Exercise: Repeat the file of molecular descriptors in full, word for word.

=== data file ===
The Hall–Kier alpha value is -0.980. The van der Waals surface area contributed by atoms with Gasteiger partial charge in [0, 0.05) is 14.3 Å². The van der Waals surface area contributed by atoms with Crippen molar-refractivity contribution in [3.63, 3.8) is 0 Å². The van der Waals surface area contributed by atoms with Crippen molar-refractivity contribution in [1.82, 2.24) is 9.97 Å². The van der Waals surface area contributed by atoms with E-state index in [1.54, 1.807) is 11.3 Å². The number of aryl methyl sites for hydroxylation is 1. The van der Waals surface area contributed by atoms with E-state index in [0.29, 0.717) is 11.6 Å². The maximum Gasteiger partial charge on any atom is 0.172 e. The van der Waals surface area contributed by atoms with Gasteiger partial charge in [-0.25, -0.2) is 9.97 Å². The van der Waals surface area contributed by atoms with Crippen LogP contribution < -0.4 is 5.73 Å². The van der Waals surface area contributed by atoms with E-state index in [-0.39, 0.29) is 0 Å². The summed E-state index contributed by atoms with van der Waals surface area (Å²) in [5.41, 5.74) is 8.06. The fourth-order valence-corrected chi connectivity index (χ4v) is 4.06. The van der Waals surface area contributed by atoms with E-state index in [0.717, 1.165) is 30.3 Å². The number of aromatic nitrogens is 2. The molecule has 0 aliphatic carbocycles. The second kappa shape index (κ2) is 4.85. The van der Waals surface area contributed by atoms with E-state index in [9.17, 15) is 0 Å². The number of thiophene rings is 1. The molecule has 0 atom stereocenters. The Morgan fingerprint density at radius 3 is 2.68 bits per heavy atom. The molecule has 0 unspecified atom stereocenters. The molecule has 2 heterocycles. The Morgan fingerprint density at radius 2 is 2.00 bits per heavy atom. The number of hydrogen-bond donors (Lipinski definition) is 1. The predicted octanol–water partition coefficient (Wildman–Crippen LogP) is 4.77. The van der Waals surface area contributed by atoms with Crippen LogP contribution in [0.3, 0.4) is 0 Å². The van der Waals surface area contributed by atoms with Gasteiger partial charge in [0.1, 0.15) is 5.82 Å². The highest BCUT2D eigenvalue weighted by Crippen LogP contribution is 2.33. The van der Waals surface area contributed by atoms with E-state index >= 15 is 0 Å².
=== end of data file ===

The Hall–Kier alpha value is -0.980. The van der Waals surface area contributed by atoms with Gasteiger partial charge in [0, 0.05) is 14.3 Å². The van der Waals surface area contributed by atoms with Crippen molar-refractivity contribution in [3.63, 3.8) is 0 Å². The van der Waals surface area contributed by atoms with Crippen molar-refractivity contribution in [1.82, 2.24) is 9.97 Å². The van der Waals surface area contributed by atoms with E-state index in [1.54, 1.807) is 11.3 Å². The number of aryl methyl sites for hydroxylation is 1. The van der Waals surface area contributed by atoms with E-state index in [0.29, 0.717) is 11.6 Å². The maximum Gasteiger partial charge on any atom is 0.172 e. The van der Waals surface area contributed by atoms with Gasteiger partial charge in [-0.25, -0.2) is 9.97 Å². The van der Waals surface area contributed by atoms with Crippen LogP contribution < -0.4 is 5.73 Å². The van der Waals surface area contributed by atoms with E-state index in [-0.39, 0.29) is 0 Å². The summed E-state index contributed by atoms with van der Waals surface area (Å²) in [5.41, 5.74) is 8.06. The fourth-order valence-corrected chi connectivity index (χ4v) is 4.06. The van der Waals surface area contributed by atoms with E-state index in [0.717, 1.165) is 30.3 Å². The number of aromatic nitrogens is 2. The molecule has 0 aliphatic carbocycles. The second kappa shape index (κ2) is 4.85. The van der Waals surface area contributed by atoms with E-state index in [9.17, 15) is 0 Å². The number of thiophene rings is 1. The molecule has 0 atom stereocenters. The Morgan fingerprint density at radius 3 is 2.68 bits per heavy atom. The molecule has 0 unspecified atom stereocenters. The molecule has 2 heterocycles. The Morgan fingerprint density at radius 2 is 2.00 bits per heavy atom. The number of hydrogen-bond donors (Lipinski definition) is 1. The predicted octanol–water partition coefficient (Wildman–Crippen LogP) is 4.77. The van der Waals surface area contributed by atoms with Crippen LogP contribution in [0.3, 0.4) is 0 Å². The van der Waals surface area contributed by atoms with Gasteiger partial charge in [0.1, 0.15) is 5.82 Å². The highest BCUT2D eigenvalue weighted by Crippen LogP contribution is 2.33. The van der Waals surface area contributed by atoms with E-state index >= 15 is 0 Å².